The stationary conditions obtained from approximate coupled-cluster functional derived from the Numerator-Denominator connected Expansion (NDC) [K. Kowalski, P. Piecuch, J Chem. Phys. 122 (2005) 074107] are employed to calculate the linear response of cluster amplitudes. A simple scheme that involves singly and doubly excited amplitudes, termed locally renormalized equation-of-motion approach with singles and doubles (LR-EOMCCSD), is compared with other excited-state methods that include up to two-body operators in the wavefunction expansion. In particular, the impact of the local denominators on the excitation energies is discussed in detail. Several benchmark calculations on the CH+, C?, N?, O?, CIOCI molecules are presented to illustrate the performance of the LR-EOMCCSD approach.

  7. Low-Energy Electron Impact Excitation of the (010) Bending Mode of CO2 (United States)

    Huo, Winifred M.; Langhoff, Stephen R. (Technical Monitor)


    Low-energy electron impact excitation of the fundamental modes of CO2 has been extensively studied, both experimentally and theoretically. Much attention has been paid to the virtual state feature in the the (100) mode excitation and the (sup 2)II(sub upsilon) resonance feature around 3.8 eV, which is observable in all three fundamental modes. For the excitation of the (010) mode away from the resonance region, the Born dipole approximation was generally considered adequate. The present study employs the Born dipole approximation to treat the long range interaction and the Schwinger multichannel method for the short range interaction. The roles of the two interaction potentials will be compared.

  8. Dispersive high-energy spin excitations in iron pnictide superconductors investigated with RIXS

    Energy Technology Data Exchange (ETDEWEB)

    Schmitt, Thorsten; Zhou, Kejin; Monney, C.; Strocov, V.N. [Paul Scherrer Institut, Villigen (Switzerland); Huang, Y.B. [Paul Scherrer Institut, Villigen (Switzerland); IOP, CAS, Beijing (China); Brink, J. van den [IFW Dresden (Germany); Ding, H. [IOP, CAS, Beijing (China)


    The discovery of iron-based high temperature superconductivity has triggered tremendous research efforts in searching for novel high-T{sub c} superconductors. Unlike cuprates, which have long-range ordered antiferromagnetic Mott insulators as parent compounds, the parent compounds of iron-based superconductors are spin-density wave metals with delocalized electronic structure and more itinerant magnetism. Recent developments of the high-resolution resonant inelastic X-ray scattering (RIXS) technique have enabled investigations of magnetic excitations in cuprates, which show excellent agreement with results from Inelastic Neutron Scattering. In this presentation we demonstrate that RIXS can be used to measure collective magnetic excitations in iron-based superconductors despite their much stronger itinerancy compared to cuprates. The persistence of high-energy spin excitations even in optimally doped pnictide superconductors in a wide range of temperatures strongly suggests a spin-mediated Cooper pairing mechanism as proposed in cuprate superconductors.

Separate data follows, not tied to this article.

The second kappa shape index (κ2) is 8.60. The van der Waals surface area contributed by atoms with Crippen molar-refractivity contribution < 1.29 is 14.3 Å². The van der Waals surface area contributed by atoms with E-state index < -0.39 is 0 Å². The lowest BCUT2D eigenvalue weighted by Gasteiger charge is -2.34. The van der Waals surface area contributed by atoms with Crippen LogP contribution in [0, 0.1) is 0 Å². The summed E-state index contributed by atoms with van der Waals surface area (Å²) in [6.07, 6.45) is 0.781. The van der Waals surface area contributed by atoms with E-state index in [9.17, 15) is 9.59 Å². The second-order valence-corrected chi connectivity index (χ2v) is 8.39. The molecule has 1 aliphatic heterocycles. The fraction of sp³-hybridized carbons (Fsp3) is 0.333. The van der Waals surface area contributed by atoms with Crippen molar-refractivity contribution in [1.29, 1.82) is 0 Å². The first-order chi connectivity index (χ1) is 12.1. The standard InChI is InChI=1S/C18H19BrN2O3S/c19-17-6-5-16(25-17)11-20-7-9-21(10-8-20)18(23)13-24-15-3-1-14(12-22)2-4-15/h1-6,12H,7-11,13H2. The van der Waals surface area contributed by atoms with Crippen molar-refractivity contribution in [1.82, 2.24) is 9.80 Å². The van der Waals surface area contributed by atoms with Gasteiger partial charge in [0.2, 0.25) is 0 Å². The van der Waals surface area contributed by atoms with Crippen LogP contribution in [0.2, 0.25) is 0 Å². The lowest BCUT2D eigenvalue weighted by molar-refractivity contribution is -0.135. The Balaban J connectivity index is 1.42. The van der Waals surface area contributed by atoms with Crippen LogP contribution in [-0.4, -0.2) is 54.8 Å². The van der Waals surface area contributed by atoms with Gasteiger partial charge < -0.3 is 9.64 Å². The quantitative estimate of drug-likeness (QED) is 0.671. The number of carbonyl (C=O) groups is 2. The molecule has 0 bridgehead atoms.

9. Vibronic coupling explains the ultrafast carotenoid-to-bacteriochlorophyll energy transfer in natural and artificial light harvesters

    CERN Document Server

    Perlík, Václav; Cranston, Laura J; Cogdell, Richard J; Lincoln, Craig N; Savolainen, Janne; Šanda, František; Mančal, Tomáš; Hauer, Jürgen


    The initial energy transfer in photosynthesis occurs between the light-harvesting pigments and on ultrafast timescales. We analyze the carotenoid to bacteriochlorophyll energy transfer in LH2 Marichromatium purpuratum as well as in an artificial light-harvesting dyad system by using transient grating and two-dimensional electronic spectroscopy with 10 fs time resolution. We find that F\\"orster-type models reproduce the experimentally observed 60 fs transfer times, but overestimate coupling constants, which leads to a disagreement with both linear absorption and electronic 2D-spectra. We show that a vibronic model, which treats carotenoid vibrations on both electronic ground and excited state as part of the system's Hamiltonian, reproduces all measured quantities. Importantly, the vibronic model presented here can explain the fast energy transfer rates with only moderate coupling constants, which are in agreement with structure based calculations. Counterintuitively, the vibrational levels on the carotenoid el...

  10. Ultrafast energy transfer within the photosystem II core complex. (United States)

    Pan, Jie; Gelzinis, Andrius; Chorošajev, Vladimir; Vengris, Mikas; Senlik, S Seckin; Shen, Jian-Ren; Valkunas, Leonas; Abramavicius, Darius; Ogilvie, Jennifer P


    We report 2D electronic spectroscopy on the photosystem II core complex (PSII CC) at 77 K under different polarization conditions. A global analysis of the high time-resolution 2D data shows rapid, sub-100 fs energy transfer within the PSII CC. It also reveals the 2D spectral signatures of slower energy equilibration processes occurring on several to hundreds of picosecond time scales that are consistent with previous work. Using a recent structure-based model of the PSII CC [Y. Shibata, S. Nishi, K. Kawakami, J. R. Shen and T. Renger, J. Am. Chem. Soc., 2013, 135, 6903], we simulate the energy transfer in the PSII CC by calculating auxiliary time-resolved fluorescence spectra. We obtain the observed sub-100 fs evolution, even though the calculated electronic energy shows almost no dynamics at early times. On the other hand, the electronic-vibrational interaction energy increases considerably over the same time period. We conclude that interactions with vibrational degrees of freedom not only induce population transfer between the excitonic states in the PSII CC, but also reshape the energy landscape of the system. We suggest that the experimentally observed ultrafast energy transfer is a signature of excitonic-polaron formation.